I remember when my daughters were too little to know about such things—or so I thought—and I taught them to scream “No” as loud as they could as I pushed them on the swings in our backyard. Was I indoctrinating them too early? I don’t know. But I was teaching them to use their voices because I knew not “if” but “when” they needed it, they needed it to be a part of their DNA. It needed to be an instinctive reaction. (Long Thoughts, May 28)
John Becket has something to say to women-hating men: “Dude, it’s you.”
There are some seriously screwed up men out there spreading some seriously screwed up ideas—ideas that have dangerous consequences for women, ideas that are unhelpful for men, and ideas that quite frankly piss me off.
If any of those ideas resonate with you in the least, or if you feel the slightest bit of kinship with this murderer, I have a few things to say to you. (Under the Ancient Oaks, May 26)
Kimberley Debus names the struggles women face in Unitarian Universalist ministry.
They face criticism over their clothing, their hair, their accents, their child-bearing responsibilities. They struggle with challenges to their ministerial authority. They bring the same truths that #YesAllWomen speaks to their pulpits, but if they talk about women’s issues more than three times in a year, they are condemned for being one-issue preachers. And frankly, as a woman going into ordained ministry, I fear that the shift of ministry into a “helping” profession will allow boards to reduce pay, lumping them into the same category as teachers and nurses, whose work is vital and whose pay is consistently too low. (Notes from the Far Fringe, May 26)Making meaning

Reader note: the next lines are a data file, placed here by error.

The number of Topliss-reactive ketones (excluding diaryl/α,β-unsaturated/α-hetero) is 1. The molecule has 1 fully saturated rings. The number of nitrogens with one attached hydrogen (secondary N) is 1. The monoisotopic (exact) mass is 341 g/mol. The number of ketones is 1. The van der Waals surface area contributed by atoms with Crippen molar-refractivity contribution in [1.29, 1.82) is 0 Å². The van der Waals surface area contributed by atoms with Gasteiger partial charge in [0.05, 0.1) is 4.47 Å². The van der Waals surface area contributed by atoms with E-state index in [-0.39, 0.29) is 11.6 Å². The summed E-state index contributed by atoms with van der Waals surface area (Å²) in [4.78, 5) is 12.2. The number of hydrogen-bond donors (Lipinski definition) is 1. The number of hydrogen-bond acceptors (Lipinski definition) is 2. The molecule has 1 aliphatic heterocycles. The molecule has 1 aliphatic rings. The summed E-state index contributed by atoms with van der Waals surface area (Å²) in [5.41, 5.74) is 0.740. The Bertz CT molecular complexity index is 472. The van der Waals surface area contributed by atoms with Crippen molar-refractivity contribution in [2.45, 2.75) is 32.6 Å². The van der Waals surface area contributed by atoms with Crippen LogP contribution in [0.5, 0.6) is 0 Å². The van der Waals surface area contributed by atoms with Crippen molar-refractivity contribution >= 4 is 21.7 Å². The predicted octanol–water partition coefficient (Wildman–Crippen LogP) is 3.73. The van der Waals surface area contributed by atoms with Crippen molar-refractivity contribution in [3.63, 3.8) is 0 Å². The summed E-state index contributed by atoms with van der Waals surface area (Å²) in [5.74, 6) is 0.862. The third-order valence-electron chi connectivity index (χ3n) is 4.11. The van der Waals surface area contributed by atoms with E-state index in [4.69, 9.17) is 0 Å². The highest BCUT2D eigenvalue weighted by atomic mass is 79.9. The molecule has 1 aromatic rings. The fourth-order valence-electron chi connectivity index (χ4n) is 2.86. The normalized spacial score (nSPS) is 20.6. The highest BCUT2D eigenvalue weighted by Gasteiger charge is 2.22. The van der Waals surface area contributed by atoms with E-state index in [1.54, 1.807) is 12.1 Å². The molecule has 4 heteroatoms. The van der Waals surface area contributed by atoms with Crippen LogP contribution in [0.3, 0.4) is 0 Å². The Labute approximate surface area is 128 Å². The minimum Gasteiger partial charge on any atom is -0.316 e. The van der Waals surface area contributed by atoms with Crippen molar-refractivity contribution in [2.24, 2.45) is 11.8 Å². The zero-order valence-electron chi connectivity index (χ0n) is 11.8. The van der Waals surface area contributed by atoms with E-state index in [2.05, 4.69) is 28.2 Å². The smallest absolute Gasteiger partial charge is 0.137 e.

The Rev. Dr. David Breeden celebrates meaning-making through conversation.
I believe in community. A place where people talk with each other. In coffee houses. In bars. In streets and market squares—public spaces and the din of conversation—this is the meaning of meaning. . . .
Yes, the din of your conversation is as much meaning as we shall ever have—but it is enough.
Keep talking. Increase the din. Converse. Remake the human reality. (Quest for Meaning, May 29)
Christine Slocum’s search for meaning within Unitarian Universalism has hit a wall.
UUism is trying so hard to be inclusive, it misses potential meaning-making moments for fear of drawing boundaries around something and excluding others. Sometimes when I am seeking depth, I find only platitudes. I travel elsewhere again. . . I suspect that I will always consider myself a UU, but being part of a church does not facilitate my spiritual development more than reading wise words, or playing with my daughter, or staring at the sun setting over Lake Erie. Every moment is holy; what will Unitarian Universalism contribute beyond that? (Many Words, May 27)Selling God?
Coverage in Boston magazine—an article called “Selling God“—sparked a new round of discussion about the UUA’s branding project; for the Rev. Dr. Cynthia Landrum, the article was another example of the UUA’s communication difficulties.
UUA, I love you and I think you’re doing the right thing—but when we’re asking for the roadmap, even scouring the UUA webpage, the UUA board meeting minutes, the UUA world, and the VUU and blogosphere looking for the signposts (yeah, I have), as well as asking in independent conversations, give it to the stakeholders before Boston Magazine sometimes? Mmkay? That’s all. No feelings hurt. Enough said. Love ya. (Rev. Cyn, May 29)Preparing for General Assembly
If you’re planning to attend General Assembly for the first time this year—and even if you’re a GA veteran—Peter Bowden’s “Tips for Your First General Assembly” is full of helpful information. (UU Planet, May 25)
The Rev. Scott Wells suggests Amtrak as an affordable option for travel to General Assembly, and reminds us that ticket prices increase within 21 days of travel. (Boy in the Bands, May 29)
As we reported this week, the UUA’s Boston staff were unable to move into our new headquarters until Thursday. And our intrepid Interdependent Web author, Heather Christensen, is midway home on the Alaska-Canadian Highway.
We’ll be back next week, and in the meantime, check out UUpdates.net!